Hedwig married William Dame in 1918 in Boston.  Johanne (Jenny) eventually returned to Norway, married and lived her remaining years near Bergen Norway.

Johannes’ relationship with Henriette Johnsen did not last.  The couple may have lived together for a time in Cambridge. Henriette returned to Norway in 1909 and returned in 1910.  In 1914, the Boston City Directory indicates that she moved to Brookline Massachusetts.  In 1926 Johannes closed his bakery and returned to Norway.  There he repurchased the Osmo Farm from his son, built a new house on the property and lived there until he sold the farm in 1939.  He died in Hemnesberget in 1958.

In 1917 Henriette married Lewis Carl Hornow of Boston, a worker at the Green Street Bakery.  She maintained contact with her son for a time, and returned to Norway in 1920 to attend his Confirmation.  Henning Johnsen changed his name to Fagge in 1941.  He married, had three children and died in 1947.  His mother Henriette died in 1948.  Members of the Dame family in Boston remember her as Aunt Gertrude.

Elen Anna Olsen, c. 1890

Elen Anna Olsen, wife of Johannes Kornelius Johnsen, was born in 1870, the daughter of Johan Nikolai Femmer Olsen, a ship Captain from Kristiansand, Vest Agder Norway, and Elen Sofie Aandal from the Aandal farm in Romsdal.  We know little of Johan, except for the name of his ship, the White.  The 1875 Norwegian Census indicates that Johan was away at that time as Captain of this ship.

Of the Aandal Farm, we have much information.  It is located in a remote mountainous region of More og Romsdal called Raumadal.  Situated at the head of a Fjord, it enjoyed deep water access and became a preferred location for the distribution of local farm goods in the 18th century.  In the mid-19th century, the region was noticed by the English gentry, and soon tourist boats were arriving to marvel at the spectacular views and healthful air.  The Aandal farm was joined in 1824 with the Naess Farm with the marriage of Søren Jorgensen, Aandal and Elen Anna Fredricksdatter, Næss.  It was not long before Tourist Hotels were built on the grounds and a thriving tourist trade was underway.  Today, Aandalsnes is a center for Norwegian Tourism as well as some light industry.  Odd Meringdal and Andrew Russell Aandal published a comprehensive genealogical record of the Aandal and Næss farms and sponsored a family reunion there in 1992. Many in our family attended this reunion and had a great time.

What part Elen Anna played in Johannes’ life after he went to America is something of a mystery.  She is listed in the Trondheim City Directory for 1910, 1916 and 1931 as a widow, suggesting that their separation was not amicable.  Nevertheless, when requested to send two of her children to America to live with him, she willingly complied.  While she was in Norway, her granddaughter Anna Margrethe Dame became very close to her, and the two communicated often after Anna returned to the US.  After Johannes went to America, Elen and her children remained in Trondheim.  She died in 1944.

There is a recurring middle name in our family, that of Femmer. The family in Norway has portraits of a couple named von Femmer from the early 18th century. Family tradition holds that this Royal couple fled Germany for religious reasons and settled, penniless in Norway.  Records show that there were individuals with the Femmer name in the area of Christiansand as early as 1680. and in the 18th century in Romsdal and Nordland Counties.  Femmer Osmo, brother of Hedwig, researched the Femmer line that is documented here.  The Femmer name connects through the Aandal family tree, passing through several female ancestors before it appears in the Osmo line. One gets the feeling that our family were proud of this family connection.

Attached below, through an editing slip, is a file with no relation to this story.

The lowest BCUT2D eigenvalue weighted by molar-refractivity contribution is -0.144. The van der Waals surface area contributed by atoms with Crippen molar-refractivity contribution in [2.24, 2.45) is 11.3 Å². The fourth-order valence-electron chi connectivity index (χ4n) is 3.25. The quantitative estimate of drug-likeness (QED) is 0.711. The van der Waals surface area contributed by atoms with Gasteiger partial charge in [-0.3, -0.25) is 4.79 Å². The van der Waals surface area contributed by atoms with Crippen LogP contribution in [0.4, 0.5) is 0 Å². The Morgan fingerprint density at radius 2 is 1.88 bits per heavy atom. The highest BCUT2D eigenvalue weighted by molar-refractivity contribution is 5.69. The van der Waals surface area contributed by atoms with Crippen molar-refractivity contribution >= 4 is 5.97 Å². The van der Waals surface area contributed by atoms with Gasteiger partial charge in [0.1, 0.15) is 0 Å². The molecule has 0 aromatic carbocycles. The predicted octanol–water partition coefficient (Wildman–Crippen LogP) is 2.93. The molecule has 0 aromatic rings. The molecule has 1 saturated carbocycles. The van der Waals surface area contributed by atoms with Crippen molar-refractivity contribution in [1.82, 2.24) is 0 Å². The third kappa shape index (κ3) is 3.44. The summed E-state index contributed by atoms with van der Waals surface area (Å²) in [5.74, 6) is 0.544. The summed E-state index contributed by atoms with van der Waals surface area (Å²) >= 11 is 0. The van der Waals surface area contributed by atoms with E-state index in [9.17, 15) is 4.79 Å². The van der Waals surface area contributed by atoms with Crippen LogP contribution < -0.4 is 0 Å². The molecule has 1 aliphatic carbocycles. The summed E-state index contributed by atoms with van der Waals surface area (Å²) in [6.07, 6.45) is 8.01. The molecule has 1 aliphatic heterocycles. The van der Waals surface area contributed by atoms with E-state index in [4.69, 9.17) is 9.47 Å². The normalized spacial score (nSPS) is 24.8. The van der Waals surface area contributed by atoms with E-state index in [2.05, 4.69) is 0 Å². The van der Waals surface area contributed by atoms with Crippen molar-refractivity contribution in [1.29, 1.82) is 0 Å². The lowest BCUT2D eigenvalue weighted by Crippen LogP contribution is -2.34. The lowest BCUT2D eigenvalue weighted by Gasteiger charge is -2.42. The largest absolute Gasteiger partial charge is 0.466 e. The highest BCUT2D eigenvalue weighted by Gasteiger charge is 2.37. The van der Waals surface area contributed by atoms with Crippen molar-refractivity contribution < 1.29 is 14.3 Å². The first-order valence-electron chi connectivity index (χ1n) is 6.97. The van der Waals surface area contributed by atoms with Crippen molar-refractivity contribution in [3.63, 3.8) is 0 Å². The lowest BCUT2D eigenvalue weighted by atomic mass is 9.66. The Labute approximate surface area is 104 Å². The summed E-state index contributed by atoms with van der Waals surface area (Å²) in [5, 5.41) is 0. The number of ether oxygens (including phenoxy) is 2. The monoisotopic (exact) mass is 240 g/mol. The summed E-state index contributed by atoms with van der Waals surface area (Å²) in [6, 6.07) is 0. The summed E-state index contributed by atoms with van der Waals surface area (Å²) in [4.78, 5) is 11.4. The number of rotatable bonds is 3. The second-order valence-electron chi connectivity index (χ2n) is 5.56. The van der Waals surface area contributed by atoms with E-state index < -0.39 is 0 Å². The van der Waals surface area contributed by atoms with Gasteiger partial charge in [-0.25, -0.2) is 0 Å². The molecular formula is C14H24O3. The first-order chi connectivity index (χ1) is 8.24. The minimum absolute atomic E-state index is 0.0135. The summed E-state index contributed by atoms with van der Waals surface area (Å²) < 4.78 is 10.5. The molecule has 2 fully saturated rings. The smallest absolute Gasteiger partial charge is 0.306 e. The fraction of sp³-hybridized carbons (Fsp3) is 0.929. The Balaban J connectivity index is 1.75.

Hedwig Margarethe Bjerring Osmo and William Michael Dame, wedding photo 1918.

Hedwig Margarethe Bjerring Osmo was born at Osmo farm on 17 July 1895.  She married William Michael Dame on 1 October 1918 in Boston and had 3 children there:

  • Anna Margrethe Dame born 9 May 1919, married Charles Everett Wainwright 4 February 1938 in Hampton Falls New Hampshire and had 4 children:  Deanna Hope, Elaine Hedwig, Linda Carole, and Charles Everett.  She died 9 August 1993.
  • Rev. John William Dame born 28 February 1922.  He married Rev. Cora Elsie Banks 3 February 1946 in Boston and had 4 children:  Christian William, Rev. Karen Elsie, Rev. Calvin Oren, and Rev. Johanne. John died 6 December 1981 in Keene New Hampshire.
  • Roy Christian Femmer Dame born 19 March 1923.  He married Bjorg Michaelssen 1945 in Oslo Norway and had 3 children:  Tone Margrethe, Roy Femmer, and Robert Emil.  Roy died 10 October 1994 in Bangor, Maine.

Hedwig was named for her great-great grandmother, who died in 1843 and for her grandmother (Bedstamor in Norwegian.)  In 1914 her father in Boston wrote to her mother in Trondheim asking for Hedvig to accompany her sister Johanne to America.  They arrived at Ellis Island in October 1914.  She lived for a time next door to her father’s bakery.  Soon after the birth of Anna, Hedwig travelled briefly to Norway, returning in 1921.  In 1927 she returned to Norway, this time with all the children, sending the two youngest home to Boston.  She and Roy remained in occupied Norway, finally returning to Boston in 1946.  After the war she travelled to Norway regularly aboard her father’s favorite steamer, the SS Stavangerfjord, reputed to be the oldest transatlantic steamship in regular service.